HR – 436 – “Certain Estate Tax Relief Act of 2009”

By now, I think we’ve all heard of the proposed legislation HR 436. I suppose that some sort of tax relief is contemplated. The question is “tax relief for whom?” The answer remains to be seen, but one thing is sure, the time to make transfers is now!

The proposed legislation locks in the Estate Tax exclusion amount at $3,500,000. This certainly seems like a tax cut for the wealthy, as it makes certain the exemption amount is at its highest level ever. This provision eliminates the possibility that the estate tax will disappear completely in 2010 and then return in 2011 with a much lower exemption amount. The Bill also freezes the maximum rate at 45%. There we have it, tax relief. A $3.5MM exemption is much better for taxpayers than the exemption that is currently effective. Reading a little further into the Bill, however, reveals some interesting modifications to that “relief”.

First, if an estate value exceeds $10MM, the 45% “maximum” rate increases by 5%. The 5% increase will be applied up to a specified limit. The additional tax shall not exceed the credit amount discussed above. That is, any amount greater than $10MM will be taxed at a rate of 50% until the tax that would have been collected on the entire $3.5MM excluded value is completely recovered. Therefore, any estate exceeding the value beyond which the excluded tax amount has been recovered will pay tax at a rate of 45% on the entire value.

The next modification that affects the tax is a limitation on the application of “minority discounts”. The Bill would disallow the application of discounts related to the ownership of minority, or non-controlling, interests when considering non-business assets held by an entity. This appears to apply to assets deemed to be non-business assets held by operating companies as well as all assets held by non-operating, or holding-type entities (including Family Limited Partnerships and the like). This provision does not mention anything about the application of discounts for lack of marketability (DLOM) associated with ownership of such an interest.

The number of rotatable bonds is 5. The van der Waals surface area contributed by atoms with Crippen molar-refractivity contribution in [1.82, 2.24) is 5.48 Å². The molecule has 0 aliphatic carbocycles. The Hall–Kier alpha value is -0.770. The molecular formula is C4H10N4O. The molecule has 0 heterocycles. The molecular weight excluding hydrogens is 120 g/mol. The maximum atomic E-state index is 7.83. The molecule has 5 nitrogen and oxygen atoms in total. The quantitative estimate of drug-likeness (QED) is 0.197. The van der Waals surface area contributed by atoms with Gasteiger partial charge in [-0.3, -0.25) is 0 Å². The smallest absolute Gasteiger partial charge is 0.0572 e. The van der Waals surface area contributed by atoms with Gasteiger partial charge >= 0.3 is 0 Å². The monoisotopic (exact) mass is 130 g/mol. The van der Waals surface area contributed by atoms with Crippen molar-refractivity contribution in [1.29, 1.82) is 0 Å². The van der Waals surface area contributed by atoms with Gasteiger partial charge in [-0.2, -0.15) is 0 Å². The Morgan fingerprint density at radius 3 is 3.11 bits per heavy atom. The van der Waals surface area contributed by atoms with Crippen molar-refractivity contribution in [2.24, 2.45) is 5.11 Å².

The lack of mention of discounts for lack of marketability seems, at first, to leave room for continued planning. The last page of the bill may close the door to that room, however. In a section entitled “Limitation on Minority Discounts”, the Bill states that “no discount shall be allowed by reason of the fact that the transferee does not have control of such entity if the transferee and members of the family…of the transferee have control of such entity”. Although this section discusses only “minority” discounts, it effectively eliminates meaningful DLOMs as well, because there is no valuation research available that supports the application of significant discounts for lack of marketability when analyzing anything other than non-controlling interests. By effectively negating Revenue Ruling 93-12, and returning family ownership aggregation rules, the Bill will eliminate all discounts for intra-family transfers.

So, there is some solace in the fact that under the regime that would be implemented by HR 436, those with estates valued up to $3.5MM would no longer pay tax. In addition, those with estates valued less than the amount at which the excluded tax is recovered by the 5% premium would pay an effective rate of something less than 45%. Intra-family planning that takes advantage of the economic reality of the applicability of discounts, however, would end. Personally, I’m not so “certain” that this bill represents “estate tax relief”, but I hope its introduction will encourage taxpayers to complete their intra-family planning now, while they still can.

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Daniel Kvarnberg

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